I kind of want to give Merlin some credit for this last series of episodes. It is really making the viewer question who the show’s ultimate bad guy really is. Morgana sits another one episode out this time around, and the real baddie might actually be Merlin himself.
Look, we all know Merlin is no villain protagonist. He’s a good-hearted young man who wants what is best for everyone. That’s especially true for practitioners of the Old Religion, particularly the ones who use magic.
By the by, it’s a little weird how this show uses the “Old Religion” concept. The Christian religion heavily influenced most classic Arthurian legend even if King Arthur stories predate Christianity in Britain. But on this show? You never hear a peep about Christianity. They imply it at best. And the “Old Religion” is just some nondescript pagan religion the Druids practice. At least this episode brings a little more generic paganism into the mix. The Disir of the episode’s title are the three women who speak on behalf of the Triple Goddess and they have a condemnation for Arthur Pendragon.
OK, so, here’s where it gets a little screwy. True, the episode actually acknowledges how screwy it is, but it’s still screwy. The Disir assign some guy to deliver the news. In the process, he gets into a fight with some roving knights. Random Guy is a sorcerer and one of the knights dies. Arthur feels bad. He said the dead knight was a longtime friend from his childhood.
You know, one of my TV pet peeves is when a character just shows up that’s supposed to be a long lost friend we’ve never seen or heard of before and often don’t see or hear from again. Original series Star Trek does this all the time with old love interests and school friends. I think Merlin does it one step better (?) in that I don’t think this guy ever actually appeared on the show. He’s just some dude Arthur tells Gwen about.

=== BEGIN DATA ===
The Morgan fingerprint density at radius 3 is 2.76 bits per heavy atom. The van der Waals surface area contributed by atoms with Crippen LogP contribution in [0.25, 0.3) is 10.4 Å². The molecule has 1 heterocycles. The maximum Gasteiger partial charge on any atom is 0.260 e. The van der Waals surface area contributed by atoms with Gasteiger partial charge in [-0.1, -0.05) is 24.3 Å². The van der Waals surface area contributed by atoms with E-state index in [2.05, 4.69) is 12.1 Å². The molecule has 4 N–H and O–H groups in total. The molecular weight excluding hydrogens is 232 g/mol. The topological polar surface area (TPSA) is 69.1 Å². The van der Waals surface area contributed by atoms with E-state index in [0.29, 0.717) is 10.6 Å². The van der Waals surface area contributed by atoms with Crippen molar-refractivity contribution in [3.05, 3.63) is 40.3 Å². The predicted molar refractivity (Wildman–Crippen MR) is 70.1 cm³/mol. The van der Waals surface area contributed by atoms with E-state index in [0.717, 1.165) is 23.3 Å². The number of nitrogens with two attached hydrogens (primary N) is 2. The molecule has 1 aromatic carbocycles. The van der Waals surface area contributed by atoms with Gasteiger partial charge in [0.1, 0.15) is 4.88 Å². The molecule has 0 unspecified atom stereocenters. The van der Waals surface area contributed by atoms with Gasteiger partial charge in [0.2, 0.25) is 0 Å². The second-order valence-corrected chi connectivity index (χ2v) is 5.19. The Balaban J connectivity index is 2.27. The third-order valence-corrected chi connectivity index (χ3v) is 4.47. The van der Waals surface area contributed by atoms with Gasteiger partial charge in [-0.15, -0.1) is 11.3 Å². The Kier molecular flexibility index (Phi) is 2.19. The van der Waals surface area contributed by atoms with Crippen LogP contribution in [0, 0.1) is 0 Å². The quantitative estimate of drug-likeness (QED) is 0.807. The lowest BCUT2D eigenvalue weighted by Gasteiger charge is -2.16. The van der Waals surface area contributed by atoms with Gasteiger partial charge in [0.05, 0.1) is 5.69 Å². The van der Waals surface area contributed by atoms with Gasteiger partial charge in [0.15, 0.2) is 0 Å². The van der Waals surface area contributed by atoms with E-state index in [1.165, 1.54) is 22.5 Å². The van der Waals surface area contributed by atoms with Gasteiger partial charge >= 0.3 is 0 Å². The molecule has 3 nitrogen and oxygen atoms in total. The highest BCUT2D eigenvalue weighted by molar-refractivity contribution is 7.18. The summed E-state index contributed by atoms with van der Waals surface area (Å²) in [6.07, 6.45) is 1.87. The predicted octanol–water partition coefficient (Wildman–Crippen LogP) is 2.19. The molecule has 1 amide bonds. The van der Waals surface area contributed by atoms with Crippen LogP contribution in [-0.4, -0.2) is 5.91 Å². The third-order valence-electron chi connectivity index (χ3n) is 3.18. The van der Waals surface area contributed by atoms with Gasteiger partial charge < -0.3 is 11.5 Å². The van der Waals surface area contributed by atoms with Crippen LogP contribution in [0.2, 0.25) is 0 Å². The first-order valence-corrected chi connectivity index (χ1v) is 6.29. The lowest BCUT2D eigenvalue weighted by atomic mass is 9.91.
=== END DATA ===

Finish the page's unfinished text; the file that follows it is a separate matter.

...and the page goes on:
And Gwen the last few episodes seems to be little more than the loving woman who stays behind when Arthur goes out, often giving him advice he will ultimately listen to when Merlin repeats it later. Just sayin’.
Plus, there’s the Mordred issue. Merlin is still wary of the guy. Even his go-to wise people for advice can’t give him a clear answer. The Great Dragon says Mordred should die at the nearest convenience. Gaius points out future prophecies are hard to predict exactly and lots of things can change. Mordred is a nice young man. Everyone likes him. Heck, even Merlin likes him. And ask Arthur about destiny and he takes the concept well, even if his destiny is to die. Basically, Merlin is the only one who cares about that stuff around Camelot to actually do something about it.
And it all goes horribly wrong. First, yeah, they find Random Guy, but he dies after passing on the Disir’s calling card. Arthur, Merlin, and the knights go out to see the old women in the cave. Arthur completely disregards Merlin’s advice on being respectful of their sacred cave. It’s made worse when Percival rips down some sort of Celtic dreamcatcher for other knights to step on, and later when Gwaine shouts some threats.
Seriously, leave those guys at home next time.
Wait, Arthur does. Never mind.
Bottom line is, Mordred gets speared protecting Arthur. Merlin does some magic and gets…no actual reprimand or even a sigh of disappointment from the Disir.
And what is Arthur guilty of? That is an excellent question. That’s what Gwen asks, that’s what Arthur asks, and that’s what I ask. Arthur has been a lot better at the whole “tolerant king” thing than, say, his kid-killing father. Well, it seems he still doesn’t let the Old Religion do whatever, or maybe he just doesn’t practice it himself? Forced conversions are always cool, Disir. Point is, he and Merlin go back, act more respectfully, and see if they can save dying Mordred. All Arthur has to is pledge himself to the Old Ways. He can sleep on his decision.
Merlin advises him not to. Let’s face it: the Old Religion as far as Arthur knows just keeps giving him Morgana. I’d be wary of the stuff too. And so, the Disir tell Arthur he’s doomed.
Which means Mordred is alive and well when Merlin and Arthur return to Camelot.
At least Arthur doesn’t say something about how it was all a trick or something. He looks a little disturbed by all this.
You know, if Merlin had acted more in his own self-interest and advised Arthur to, you know, accept the Old Religion, the kingdom may not be so doomed. Then again, Arthur might have claimed the Disir broke their promise because he doesn’t know the Mordred prophecy. That probably would have caused more trouble.
There was really no winning in this episode, was there?
Weekend Trek “Chain Of Command Part Two”
Vikings: Valhalla “Towers Of Faith”
Noteworthy Issues: The Amazing Spider-Man #51 (August, 1967)